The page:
The Tiananmen Square uprising in China was like mountain bamboo forcing its way through granite. Annie Wang witnessed this discordant political event firsthand, and, as a testament to her experience, wrote "Lili" (Pantheon, $24), her first English-language novel. It is a fictional memoir of a young woman's maturation during the Cultural Revolution filled with emotional, psychological and societal turmoil.
Lili's parents both music professors are branded as disreputable intellectuals and their careers destroyed. They are sent from Beijing to the country for "re-education." Lili accompanies them, and endures unbearable humiliation until she finally runs away.
When she returns to Beijing, she associates with a street gang, shaming her family name, and slowly slips into a world of cynicism and self-loathing. When Lili meets Roy, an American journalist living in Beijing, she experiences a cultural and spiritual awakening that parallels their blossoming relationship. The arc of self-discovery continues when Lili bears witness to the Tiananmen Square massacre, an event that exposes her own tormented soul, and opens her to a more mature political and personal understanding.
"Lili" offers a vivid and sometimes jarring account of modern historical events in China. It seeks to meld the fictional Lili with the country's difficult recent background. This is not an easy task, and Wang's storytelling sometimes suffers under the weight of the burden. She does, however, offer a convincing chronicle of the daily challenges the Chinese people faced in the wake of their Cultural Revolution. Lee Hall
Been There, Done That
Peter Mayle has made a career out of living the good life and writing about it from his home in the South of France. His first effort, "A Year in Provence," was a runaway best seller. Mayle's gentle humor, wry observations and clear prose were a delight to read. His wonderful descriptions of the region inspired many to travel there to see for themselves.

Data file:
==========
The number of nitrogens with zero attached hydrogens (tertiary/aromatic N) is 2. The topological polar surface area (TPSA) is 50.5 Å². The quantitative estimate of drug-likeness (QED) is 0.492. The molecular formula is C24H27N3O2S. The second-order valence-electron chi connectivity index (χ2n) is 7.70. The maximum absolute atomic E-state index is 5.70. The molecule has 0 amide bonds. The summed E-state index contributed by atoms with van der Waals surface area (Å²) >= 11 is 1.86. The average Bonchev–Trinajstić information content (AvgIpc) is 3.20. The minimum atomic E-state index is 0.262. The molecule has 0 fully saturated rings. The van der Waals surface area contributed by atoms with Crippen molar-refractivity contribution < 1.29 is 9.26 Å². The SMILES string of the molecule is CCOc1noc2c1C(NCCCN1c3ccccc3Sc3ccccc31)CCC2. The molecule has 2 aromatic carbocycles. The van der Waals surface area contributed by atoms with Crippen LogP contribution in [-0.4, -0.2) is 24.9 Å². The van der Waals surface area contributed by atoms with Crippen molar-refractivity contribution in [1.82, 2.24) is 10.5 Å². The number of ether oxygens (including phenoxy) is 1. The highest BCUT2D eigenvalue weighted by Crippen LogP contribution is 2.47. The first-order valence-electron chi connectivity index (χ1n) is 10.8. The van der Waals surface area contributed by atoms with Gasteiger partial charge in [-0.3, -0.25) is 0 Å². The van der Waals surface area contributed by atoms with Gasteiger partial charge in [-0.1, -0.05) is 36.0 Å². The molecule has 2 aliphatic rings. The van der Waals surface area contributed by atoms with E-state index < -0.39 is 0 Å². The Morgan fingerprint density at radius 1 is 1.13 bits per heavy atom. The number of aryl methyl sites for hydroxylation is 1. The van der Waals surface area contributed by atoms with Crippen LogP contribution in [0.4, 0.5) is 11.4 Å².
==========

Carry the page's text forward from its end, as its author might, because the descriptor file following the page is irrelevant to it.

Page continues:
Mayle undoubtedly signed a lucrative multibook contract in the wake of this phenomenal success. For the sake of his readers and Mayle let's hope "French Lessons: Adventures with Knife, Fork, and Corkscrew" (Knopf, $24) fulfills this contract. In this third nonfiction effort since "Year" it is clear Mayle has run out of material.
Billed as "a joyous exploration and celebration of the infinite gastronomic pleasures of France," "French Lessons" takes its readers on a culinary journey from a Catholic mass celebrating the revered truffle, to a festival centered around frogs' legs, to a marathon that features 20 different stops for wine.
Unfortunately, the journey is as unfulfilling as eating a plain salad at a five-star Michelin restaurant. Mayle's writing is uninspired, his reporting lazy, and his slightly bemused, supercilious tone has worn thin.
In one chapter Mayle sets out to investigate a three-day fair celebrating boudin noir (blood sausage) but goes to the wrong village and misses the festival. He attempts to write a humorous account of the experience, but all I could think about was how he failed to do the most basic research and tries to get away with it.
A chapter on a restaurant on the beach at St. Tropez and another on an exclusive spa read like advertisements for these establishments, perhaps revealing Mayle's roots in that profession.
Totally absent from "French Lessons" is the chief element that made "A Year in Provence" such a hit: Mayle's wonder at discovering the many charms of France. Ten years after his debut, he's seen it all. Perhaps a change of scenery would do him good.
Jessica Ronky Haddad
Margaret Drabble's new book, "The Peppered Moth" (Harcourt, $25), is admittedly based on the life of her mother who apparently was very talented but who wasted that talent as a provincial wife and mother. The result, according to Drabble, was an embittered woman who was never satisfied with anything. If you are a Drabble fan, you will find this an interesting read Rozanne Epps
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